Let’s say you’ve already checked off the major museums and art galleries and Roman ruins in the Italian cities you’re visiting, you’ve got more time on your hands, and you’d like to experience something a bit less art-y. How about a game of Italian soccer?
Now, I’m a big fan of soccer in Italy – I go to games in Italy and I watch them on TV every weekend when I’m at home – but even if you’re not a huge sports fan, going to a game can be a cultural experience as much as a sporting one.
Soccer – called calcio in Italian – is one of the most popular sports in the country, and it’s relatively easy to see a match during your vacation. The main things to know before you go to the stadium on game day are:
- It’s not a summer sport. The Italian soccer season starts roughly in late August and usually goes through late May, so even though most travelers are in Italy during the summer that’s the one season when you won’t be able to see soccer games in Italy. You may find that there are exhibition games being played, and (depending on the year) possibly a game involving the Italian national team, but those will be far less common.
- It’s a weekend thing. Nearly all Italian soccer games during the regular season are played on weekends, with the vast majority being played on Sundays. There are typically 1-2 games every Saturday, and sometimes one game on Monday, with the remainder on Sunday. Every so often there are Wednesday games during the season, too, but generally speaking you should look the weekends you’ll be in Italy to figure out which games coincide with your travels.
- It’s cash only for tickets. You’ll need to have cash in hand at the ticket booths outside the stadium. Find out from the local tourist office what time tickets go on sale, and whether they know if the game is sold out. For advance planners, you can usually get tickets online through resellers before you go to Italy, but you’ll pay quite a bit more that way than if you just buy them on game day.
- You’ll need picture ID to buy tickets and get in. In an effort to get a handle on fan violence, tickets are now printed with names that are taken from picture IDs, and you must present your ID when you buy the ticket and again at the gate. Your passport will do just fine, and usually a state driver’s license works, too.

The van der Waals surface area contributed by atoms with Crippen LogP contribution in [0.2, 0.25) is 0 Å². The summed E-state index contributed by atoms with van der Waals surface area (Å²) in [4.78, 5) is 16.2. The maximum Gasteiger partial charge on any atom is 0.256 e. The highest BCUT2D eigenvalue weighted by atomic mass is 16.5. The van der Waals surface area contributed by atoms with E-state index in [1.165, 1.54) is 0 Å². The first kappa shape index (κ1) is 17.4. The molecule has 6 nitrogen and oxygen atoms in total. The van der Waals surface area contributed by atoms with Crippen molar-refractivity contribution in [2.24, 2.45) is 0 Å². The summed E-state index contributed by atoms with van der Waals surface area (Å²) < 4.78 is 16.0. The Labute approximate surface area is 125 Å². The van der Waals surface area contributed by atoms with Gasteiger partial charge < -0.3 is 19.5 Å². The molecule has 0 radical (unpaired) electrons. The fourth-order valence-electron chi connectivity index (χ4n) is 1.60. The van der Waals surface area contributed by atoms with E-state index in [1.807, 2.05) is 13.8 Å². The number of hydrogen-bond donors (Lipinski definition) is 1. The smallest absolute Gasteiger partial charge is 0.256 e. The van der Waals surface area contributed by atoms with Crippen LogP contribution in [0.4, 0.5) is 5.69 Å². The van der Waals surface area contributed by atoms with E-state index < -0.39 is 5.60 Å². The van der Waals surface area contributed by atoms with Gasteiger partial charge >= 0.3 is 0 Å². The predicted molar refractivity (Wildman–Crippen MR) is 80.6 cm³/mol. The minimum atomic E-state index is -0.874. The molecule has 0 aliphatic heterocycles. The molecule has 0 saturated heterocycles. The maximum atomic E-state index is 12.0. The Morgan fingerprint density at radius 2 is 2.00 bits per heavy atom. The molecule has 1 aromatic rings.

- The ends of the stadiums are generally where the hard-core fans sit (so go with the side sections instead). You usually won’t even have the option to buy tickets for the ends of the stadium (the end is called the curva in Italian) at the booth, as they’re often sold out by that point, but if you’re presented with the option and you’re just there as a casual observer it’s best to skip the curva and get a ticket in one of the side sections.
- Don’t wear the opposing team’s colors. This is probably a no-brainer, but what if you don’t know the team colors? Basic black or white always works!
- Some games are more contentious than others. Some rivalries are stronger than others, such as the two teams in Rome or the two teams in Genoa, so if you’re just a casual observer you might want to avoid those matches. However, incidents of fan violence are far more rare than they used to be, and in several trips to see soccer games in Italy (including one between the two teams in Milan) I’ve never felt in danger in the slightest.
Here’s an article I wrote with more information about Italian soccer for the traveler, which has a few more tips – and you can find out which stadiums are best for watching games in this episode of the Eye on Italy podcast with two soccer commentators in Italy: The Italian Culture in Italian Soccer, with Paul Visca & Max Patrick.
photo by funky1opti